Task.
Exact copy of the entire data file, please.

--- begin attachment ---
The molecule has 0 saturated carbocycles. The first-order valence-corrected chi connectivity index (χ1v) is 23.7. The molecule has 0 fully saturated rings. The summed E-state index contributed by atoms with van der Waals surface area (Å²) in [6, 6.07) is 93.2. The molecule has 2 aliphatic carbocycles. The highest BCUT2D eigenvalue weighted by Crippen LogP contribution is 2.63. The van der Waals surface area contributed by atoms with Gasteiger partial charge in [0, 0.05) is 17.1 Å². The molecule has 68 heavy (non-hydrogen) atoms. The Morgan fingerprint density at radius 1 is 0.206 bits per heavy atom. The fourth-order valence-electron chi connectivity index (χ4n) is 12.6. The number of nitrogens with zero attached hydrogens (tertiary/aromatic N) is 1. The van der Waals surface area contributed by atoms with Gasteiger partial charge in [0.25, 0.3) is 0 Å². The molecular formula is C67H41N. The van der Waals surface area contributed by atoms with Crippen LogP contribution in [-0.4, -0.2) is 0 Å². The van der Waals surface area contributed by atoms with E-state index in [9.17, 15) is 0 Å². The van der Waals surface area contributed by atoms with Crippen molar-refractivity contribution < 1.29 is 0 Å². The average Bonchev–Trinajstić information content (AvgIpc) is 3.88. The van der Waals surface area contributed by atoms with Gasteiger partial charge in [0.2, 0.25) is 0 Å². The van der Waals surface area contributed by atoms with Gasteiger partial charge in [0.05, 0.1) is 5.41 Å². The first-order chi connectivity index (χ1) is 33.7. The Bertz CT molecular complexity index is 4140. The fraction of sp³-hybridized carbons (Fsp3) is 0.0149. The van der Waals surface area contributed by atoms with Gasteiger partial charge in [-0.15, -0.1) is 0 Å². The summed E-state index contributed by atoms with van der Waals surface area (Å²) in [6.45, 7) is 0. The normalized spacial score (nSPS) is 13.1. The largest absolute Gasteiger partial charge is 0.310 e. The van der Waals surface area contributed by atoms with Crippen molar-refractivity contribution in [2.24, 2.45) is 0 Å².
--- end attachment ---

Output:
The molecule has 0 saturated carbocycles. The first-order valence-corrected chi connectivity index (χ1v) is 23.7. The molecule has 0 fully saturated rings. The summed E-state index contributed by atoms with van der Waals surface area (Å²) in [6, 6.07) is 93.2. The molecule has 2 aliphatic carbocycles. The highest BCUT2D eigenvalue weighted by Crippen LogP contribution is 2.63. The van der Waals surface area contributed by atoms with Gasteiger partial charge in [0, 0.05) is 17.1 Å². The molecule has 68 heavy (non-hydrogen) atoms. The Morgan fingerprint density at radius 1 is 0.206 bits per heavy atom. The fourth-order valence-electron chi connectivity index (χ4n) is 12.6. The number of nitrogens with zero attached hydrogens (tertiary/aromatic N) is 1. The van der Waals surface area contributed by atoms with Gasteiger partial charge in [0.25, 0.3) is 0 Å². The molecular formula is C67H41N. The van der Waals surface area contributed by atoms with Crippen LogP contribution in [-0.4, -0.2) is 0 Å². The van der Waals surface area contributed by atoms with E-state index in [9.17, 15) is 0 Å². The van der Waals surface area contributed by atoms with Crippen molar-refractivity contribution < 1.29 is 0 Å². The average Bonchev–Trinajstić information content (AvgIpc) is 3.88. The van der Waals surface area contributed by atoms with Gasteiger partial charge in [0.2, 0.25) is 0 Å². The van der Waals surface area contributed by atoms with Gasteiger partial charge in [0.05, 0.1) is 5.41 Å². The first-order chi connectivity index (χ1) is 33.7. The Bertz CT molecular complexity index is 4140. The fraction of sp³-hybridized carbons (Fsp3) is 0.0149. The van der Waals surface area contributed by atoms with Gasteiger partial charge in [-0.15, -0.1) is 0 Å². The summed E-state index contributed by atoms with van der Waals surface area (Å²) in [6.45, 7) is 0. The normalized spacial score (nSPS) is 13.1. The largest absolute Gasteiger partial charge is 0.310 e. The van der Waals surface area contributed by atoms with Crippen molar-refractivity contribution in [2.24, 2.45) is 0 Å².